AmCham, CPDP, Penkov, Markov & Partners, and Transparency International Bulgaria Discussed Bulgaria’s Whistleblowing Act Implementation

On November 30th, 2023, AmCham Bulgaria in partnership with Penkov, Markov, and Partners, and in cooperation with the Commission for Personal Data Protection (CPDP) and with Transparency International Bulgaria (TIB) organized “Bulgaria’s Whistleblowing Act – Needed Steps Towards Good Governance”. The event was hosted at Penkov, Markov & Partners Office. The event as attended by the representatives of CDPD: Ventsislav Karadzhov, Chairman, Atanaska Georgieva, Director, Whistleblowing Signals Channel Directorate, Lyubomir Grancharov, State Expert, Legal and International Affairs Directorate, of Penkov, Markov & Partners Team: Vladimir Penkov, Chairman and and Senior Partner, Asen Apostolov, Associated Partner, Nikolay Voynov, Associated Partner, and Anna Krusteva, Attorney-at-law, as well as by Kalin Slavov, Executive Director, TIB, and Ivan Mihaylov, CEO, AmCham Bulgaria.

In his opening remarks, Ivan Mihaylov pointed out the unique blend for some strategic cooperation between the four organizations that made the event possible: a business association, a regulator, a reputable law firm, and a prominent NGO with a global impact. In particular to the Whistleblowing Act, the Chamber and Transparency International Bulgaria engaged in the process of transposition of the European Directive for Whistleblowing back in 2021, as well as the chamber-to-member partnership built over the years with “Penkov, Markov and Partners”.

“Back in 2021, AmCham Bulgaria was kindly invited by Transparency International Bulgaria to take part in the transposing of the European Whistleblowing Directive. We were glad that several experts from the members volunteered, and some of them were part of the PMP team,” he said before the audience. “This true evidence of partnership among friends. And today we are expecting an open and in-depth discussion with the Chairman of the Commission for Personal Data Protection, and some of the top experts of CPDP, because the whistleblowing topic is very important for the business, for the whistleblowers, to the society. It gives additional leverage to the businesses if they need to grow and show before their potential investors that they comply with the ESG at a larger scale.”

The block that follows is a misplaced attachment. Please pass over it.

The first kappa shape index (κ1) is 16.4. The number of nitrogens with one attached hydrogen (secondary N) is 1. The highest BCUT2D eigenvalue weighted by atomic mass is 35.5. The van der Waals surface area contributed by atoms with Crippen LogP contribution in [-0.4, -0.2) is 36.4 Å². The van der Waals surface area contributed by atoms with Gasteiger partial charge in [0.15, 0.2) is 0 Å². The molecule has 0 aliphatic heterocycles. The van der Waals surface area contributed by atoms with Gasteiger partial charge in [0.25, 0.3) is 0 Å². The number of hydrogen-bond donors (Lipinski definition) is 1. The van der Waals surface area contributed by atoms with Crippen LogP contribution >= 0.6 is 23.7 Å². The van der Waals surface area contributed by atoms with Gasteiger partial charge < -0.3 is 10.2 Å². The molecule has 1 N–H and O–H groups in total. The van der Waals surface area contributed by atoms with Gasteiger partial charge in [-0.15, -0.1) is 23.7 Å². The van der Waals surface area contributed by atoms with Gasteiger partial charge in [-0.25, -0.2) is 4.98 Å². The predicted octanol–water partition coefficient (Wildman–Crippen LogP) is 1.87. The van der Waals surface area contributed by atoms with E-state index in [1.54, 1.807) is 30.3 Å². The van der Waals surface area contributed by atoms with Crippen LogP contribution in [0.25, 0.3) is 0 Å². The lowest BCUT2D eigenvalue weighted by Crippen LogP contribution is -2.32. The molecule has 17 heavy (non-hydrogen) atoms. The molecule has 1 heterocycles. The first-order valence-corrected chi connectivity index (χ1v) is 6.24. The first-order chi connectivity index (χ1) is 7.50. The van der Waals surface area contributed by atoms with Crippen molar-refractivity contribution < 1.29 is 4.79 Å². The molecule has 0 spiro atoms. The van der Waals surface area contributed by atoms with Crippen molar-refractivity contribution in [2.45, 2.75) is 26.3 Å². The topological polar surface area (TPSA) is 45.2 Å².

“Whistleblowing empowers people to report ill-behaviour and ill-practices thus improving their organizations, saving public and corporate funds, and even saving lives,” he concluded.

Ivan Mihaylov, AmCham Bulgaria CEO

CPDP – The Regulator’s View on Bettering the Organizations

The rule of law, democracy, and the rule of legitimacy are the foundations of good governance. Nowadays, in order to have good governance, it is also required that the activities of the public and private sectors are directed towards achieving and ensuring the protection of whistleblowers.

The protection of these individuals is highlighted as a top priority not only by Bulgarian but also by European law, as the infringements they report affect the public interest not only in the public but also in the private sector.

Over the years, international practice has established the finding that citizens’ trust in public authority is built and preserved in a state governed by the rule of law in two stages. First, the administration must establish clear rules on how it receives and handles whistleblowing. Then it must ensure that the established legal and ethical norms of conduct are respected.

Thus, compliance with applicable regulations (legal, regulatory, and internal), objective control, and transparency in the work must be closely linked to whistleblower protection activities.

Bulgarian law designates the Personal Data Protection Commission as the Central Authority for external whistleblowing.

The mission and vision of the Personal Data Protection Commission will significantly support the organizing of whistleblower protection activities because a strong premise for this has already been established over time – by demonstrating and promoting that a public environment is evolving in which the privacy and personal space of citizens is guaranteed through a system of prevention, accountability and control measures against the unlawful processing of personal data.

Personal Data Protection Commission does not act in a repressive manner, but reports on all pages of interest.

The Commission implements existing international, European, and national legislation by creating a public environment in which the interests of individuals are protected, while at the same time objectively taking into account the interests of employers as personal data controllers.